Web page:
Understanding your different fertility options and their advantages and disadvantages is important, to say the least.
YourEggs in San Diego and Newport Beach, California, offers two common in vitro fertilization (IVF) options: split cycle and full cycle. Both are viable methods for helping couples start or add to their families, but the options differ in several key aspects.
Take a moment as we break down three main pros and cons of split and full cycle IVF to help you make an informed decision.
Split cycle IVF is sometimes called a shared cycle, and it allows you to choose how many eggs to purchase rather than having the entire batch.
Your egg donor goes through the same donor process as they do for full cycle IVF, but with a split cycle IVF, you pay only for the number of eggs you want. The rest of the eggs are shared with another family or two who are also choosing split cycle IVF.
There are several advantages of the split cycle IVF. When you share the eggs retrieved from a single cycle with another recipient, the costs are split between the egg recipients. The lesser cost can be vital for making IVF affordable for many families.
Also, there is an opportunity for immediate treatment when using a split cycle. If you’re matched with an egg donor quickly, there is no need to wait for a specific donor to become available. Split cycle IVF provides the possibility of an expedited process.
Finally, split cycle IVF is well-suited for those who have concerns about unused embryos in the full cycle process. The split cycle procedure is less likely to have as many leftover embryos.
Despite the many advantages of split cycle IVF, there are some disadvantages, too. Because you receive fewer eggs than you would with a full cycle, there are embryos for implantation.
Split cycle IVF also has a slightly lower success rate than a full cycle due to the reduced number of eggs.
Another disadvantage of using split cycle IVF is having fewer eggs to freeze for future use. With full cycle IVF, you can freeze any extra eggs for future implantation, which increases your odds for success or enables you to continue growing your family from the same batch of eggs.
In full cycle IVF, egg recipients receive all of the eggs your donor produces.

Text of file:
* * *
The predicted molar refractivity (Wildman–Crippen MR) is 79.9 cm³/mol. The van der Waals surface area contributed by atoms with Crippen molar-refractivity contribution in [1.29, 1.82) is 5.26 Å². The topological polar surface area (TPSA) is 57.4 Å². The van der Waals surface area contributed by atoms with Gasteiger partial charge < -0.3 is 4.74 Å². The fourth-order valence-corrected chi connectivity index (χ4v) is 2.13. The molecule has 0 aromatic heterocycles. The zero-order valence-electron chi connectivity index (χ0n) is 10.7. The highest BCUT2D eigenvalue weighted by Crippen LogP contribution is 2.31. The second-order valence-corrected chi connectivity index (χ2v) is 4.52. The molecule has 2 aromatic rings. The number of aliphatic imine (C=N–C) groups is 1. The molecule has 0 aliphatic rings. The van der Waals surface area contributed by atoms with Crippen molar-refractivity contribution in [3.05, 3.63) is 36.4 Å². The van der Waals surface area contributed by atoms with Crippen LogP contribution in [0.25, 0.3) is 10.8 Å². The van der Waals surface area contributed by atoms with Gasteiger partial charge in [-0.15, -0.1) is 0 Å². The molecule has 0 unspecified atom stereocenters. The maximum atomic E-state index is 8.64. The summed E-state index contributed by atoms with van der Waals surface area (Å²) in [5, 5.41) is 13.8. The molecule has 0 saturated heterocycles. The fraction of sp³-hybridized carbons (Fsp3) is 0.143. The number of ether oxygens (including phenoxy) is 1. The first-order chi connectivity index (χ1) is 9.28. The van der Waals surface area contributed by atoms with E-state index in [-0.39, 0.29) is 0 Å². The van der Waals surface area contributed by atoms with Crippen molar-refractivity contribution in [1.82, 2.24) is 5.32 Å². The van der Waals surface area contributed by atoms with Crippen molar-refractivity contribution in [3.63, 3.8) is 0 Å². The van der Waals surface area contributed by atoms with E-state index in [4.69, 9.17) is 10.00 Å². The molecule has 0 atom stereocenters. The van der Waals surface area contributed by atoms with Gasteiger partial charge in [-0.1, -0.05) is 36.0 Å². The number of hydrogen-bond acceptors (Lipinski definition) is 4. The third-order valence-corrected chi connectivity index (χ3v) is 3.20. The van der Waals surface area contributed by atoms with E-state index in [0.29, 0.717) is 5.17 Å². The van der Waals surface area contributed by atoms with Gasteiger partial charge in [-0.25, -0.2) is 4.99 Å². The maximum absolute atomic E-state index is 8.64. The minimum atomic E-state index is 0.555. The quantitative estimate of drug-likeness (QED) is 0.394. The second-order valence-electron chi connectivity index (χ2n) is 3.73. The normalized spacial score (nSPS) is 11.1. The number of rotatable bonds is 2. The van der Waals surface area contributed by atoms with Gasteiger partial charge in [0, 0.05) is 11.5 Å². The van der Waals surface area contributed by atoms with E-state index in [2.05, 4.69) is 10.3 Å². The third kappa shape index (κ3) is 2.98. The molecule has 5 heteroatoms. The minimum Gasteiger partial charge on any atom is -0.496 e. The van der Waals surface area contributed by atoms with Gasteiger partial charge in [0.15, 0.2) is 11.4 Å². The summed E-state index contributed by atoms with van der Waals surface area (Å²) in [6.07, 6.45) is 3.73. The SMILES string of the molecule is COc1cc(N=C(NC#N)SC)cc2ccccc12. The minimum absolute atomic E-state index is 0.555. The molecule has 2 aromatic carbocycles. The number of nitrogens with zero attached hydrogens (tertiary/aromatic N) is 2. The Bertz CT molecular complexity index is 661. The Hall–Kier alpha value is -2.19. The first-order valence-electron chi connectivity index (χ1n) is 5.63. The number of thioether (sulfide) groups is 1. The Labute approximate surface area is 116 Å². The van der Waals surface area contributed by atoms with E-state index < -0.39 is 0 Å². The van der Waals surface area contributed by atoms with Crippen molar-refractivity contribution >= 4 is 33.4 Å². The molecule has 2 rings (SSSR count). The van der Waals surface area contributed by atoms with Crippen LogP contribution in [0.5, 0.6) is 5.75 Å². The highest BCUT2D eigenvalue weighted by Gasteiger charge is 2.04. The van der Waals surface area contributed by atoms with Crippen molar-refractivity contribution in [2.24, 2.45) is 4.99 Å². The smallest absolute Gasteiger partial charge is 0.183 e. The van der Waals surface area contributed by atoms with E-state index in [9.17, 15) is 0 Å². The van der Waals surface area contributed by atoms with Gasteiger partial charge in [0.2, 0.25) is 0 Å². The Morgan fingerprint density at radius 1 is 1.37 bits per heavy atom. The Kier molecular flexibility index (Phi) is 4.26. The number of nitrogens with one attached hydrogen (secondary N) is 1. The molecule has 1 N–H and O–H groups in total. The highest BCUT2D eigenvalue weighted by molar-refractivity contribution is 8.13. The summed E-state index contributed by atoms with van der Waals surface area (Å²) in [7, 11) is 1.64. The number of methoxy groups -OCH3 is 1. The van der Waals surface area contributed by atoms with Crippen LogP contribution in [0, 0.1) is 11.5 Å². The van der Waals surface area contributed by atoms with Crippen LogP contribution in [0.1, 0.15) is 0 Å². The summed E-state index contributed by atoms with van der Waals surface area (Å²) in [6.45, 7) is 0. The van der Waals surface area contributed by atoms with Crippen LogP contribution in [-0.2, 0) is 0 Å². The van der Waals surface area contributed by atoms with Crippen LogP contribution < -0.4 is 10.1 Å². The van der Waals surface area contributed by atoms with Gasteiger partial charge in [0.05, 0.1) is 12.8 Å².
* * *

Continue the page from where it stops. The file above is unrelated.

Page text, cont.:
When you proceed with full cycle IVF, you have the best chance of obtaining quality embryos ready for implantation because all of the eggs retrieved in the donor’s cycle are yours.
Having extra eggs than needed for yourself or a gestational surrogate to undergo IVF also means you can preserve the additional eggs to enlarge your family more easily in the future. We use cryopreservation (egg freezing) techniques to ensure the eggs stay viable.
Further, success rates of full cycle IVF tend to be higher than split cycle IVF because of the increased number of eggs and embryos.
The most significant disadvantage of full cycle IVF for many families is financial. It’s more expensive than split cycle IVF because the single egg recipient covers all of the costs.
Full cycle IVF is also more intensive than split cycle, as the entire process is customized specifically to your needs.
Finally, some people have ethical concerns with full cycle IVF due to the potential of unused embryos. Full cycle IVF ensures higher egg retrieval and fertilization, increasing the likelihood of unused embryos.
Split cycle and full cycle IVF obviously have their own sets of advantages and disadvantages. Your decision should be based on your personal, financial, and ethical considerations and the medical advice you get by your fertility specialist at YourEggs.
The team is here to support and guide you through each step, ensuring you make the best decision for you and your family’s unique situation. To learn more, call the office nearest you or book an appointment online today.